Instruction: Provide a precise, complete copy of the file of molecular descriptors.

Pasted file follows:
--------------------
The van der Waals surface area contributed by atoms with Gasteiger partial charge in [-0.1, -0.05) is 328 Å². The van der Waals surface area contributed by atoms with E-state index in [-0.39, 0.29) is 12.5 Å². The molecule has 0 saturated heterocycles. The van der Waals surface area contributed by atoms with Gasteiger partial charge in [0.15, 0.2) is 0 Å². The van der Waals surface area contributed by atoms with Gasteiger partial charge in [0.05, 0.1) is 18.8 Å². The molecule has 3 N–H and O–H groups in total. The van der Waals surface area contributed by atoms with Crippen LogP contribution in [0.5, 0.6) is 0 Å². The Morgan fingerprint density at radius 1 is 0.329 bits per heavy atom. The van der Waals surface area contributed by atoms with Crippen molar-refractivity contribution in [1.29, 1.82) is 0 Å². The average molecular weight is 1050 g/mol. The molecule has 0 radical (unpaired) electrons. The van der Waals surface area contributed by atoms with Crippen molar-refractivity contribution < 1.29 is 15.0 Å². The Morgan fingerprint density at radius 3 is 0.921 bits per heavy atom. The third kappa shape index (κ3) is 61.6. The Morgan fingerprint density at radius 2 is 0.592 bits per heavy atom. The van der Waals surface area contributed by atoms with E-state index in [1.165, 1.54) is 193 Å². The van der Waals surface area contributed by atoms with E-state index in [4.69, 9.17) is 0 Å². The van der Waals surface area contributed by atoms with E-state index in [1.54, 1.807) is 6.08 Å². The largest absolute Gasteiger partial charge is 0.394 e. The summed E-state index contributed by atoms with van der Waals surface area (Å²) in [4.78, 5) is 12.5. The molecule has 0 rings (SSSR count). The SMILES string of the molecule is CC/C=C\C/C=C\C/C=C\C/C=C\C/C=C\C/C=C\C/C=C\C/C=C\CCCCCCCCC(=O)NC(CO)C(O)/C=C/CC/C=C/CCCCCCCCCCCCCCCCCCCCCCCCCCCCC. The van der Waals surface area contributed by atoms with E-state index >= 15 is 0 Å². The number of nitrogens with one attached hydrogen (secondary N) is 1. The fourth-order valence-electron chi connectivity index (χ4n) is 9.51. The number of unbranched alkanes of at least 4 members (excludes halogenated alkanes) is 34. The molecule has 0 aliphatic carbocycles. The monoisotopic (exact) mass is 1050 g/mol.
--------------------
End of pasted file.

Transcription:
The van der Waals surface area contributed by atoms with Gasteiger partial charge in [-0.1, -0.05) is 328 Å². The van der Waals surface area contributed by atoms with E-state index in [-0.39, 0.29) is 12.5 Å². The molecule has 0 saturated heterocycles. The van der Waals surface area contributed by atoms with Gasteiger partial charge in [0.15, 0.2) is 0 Å². The van der Waals surface area contributed by atoms with Gasteiger partial charge in [0.05, 0.1) is 18.8 Å². The molecule has 3 N–H and O–H groups in total. The van der Waals surface area contributed by atoms with Crippen LogP contribution in [0.5, 0.6) is 0 Å². The Morgan fingerprint density at radius 1 is 0.329 bits per heavy atom. The van der Waals surface area contributed by atoms with Crippen molar-refractivity contribution in [1.29, 1.82) is 0 Å². The average molecular weight is 1050 g/mol. The molecule has 0 radical (unpaired) electrons. The van der Waals surface area contributed by atoms with Crippen molar-refractivity contribution < 1.29 is 15.0 Å². The Morgan fingerprint density at radius 3 is 0.921 bits per heavy atom. The third kappa shape index (κ3) is 61.6. The Morgan fingerprint density at radius 2 is 0.592 bits per heavy atom. The van der Waals surface area contributed by atoms with E-state index in [1.165, 1.54) is 193 Å². The van der Waals surface area contributed by atoms with E-state index in [4.69, 9.17) is 0 Å². The van der Waals surface area contributed by atoms with E-state index in [1.54, 1.807) is 6.08 Å². The largest absolute Gasteiger partial charge is 0.394 e. The summed E-state index contributed by atoms with van der Waals surface area (Å²) in [4.78, 5) is 12.5. The molecule has 0 rings (SSSR count). The SMILES string of the molecule is CC/C=C\C/C=C\C/C=C\C/C=C\C/C=C\C/C=C\C/C=C\C/C=C\CCCCCCCCC(=O)NC(CO)C(O)/C=C/CC/C=C/CCCCCCCCCCCCCCCCCCCCCCCCCCCCC. The van der Waals surface area contributed by atoms with E-state index >= 15 is 0 Å². The number of nitrogens with one attached hydrogen (secondary N) is 1. The fourth-order valence-electron chi connectivity index (χ4n) is 9.51. The number of unbranched alkanes of at least 4 members (excludes halogenated alkanes) is 34. The molecule has 0 aliphatic carbocycles. The monoisotopic (exact) mass is 1050 g/mol.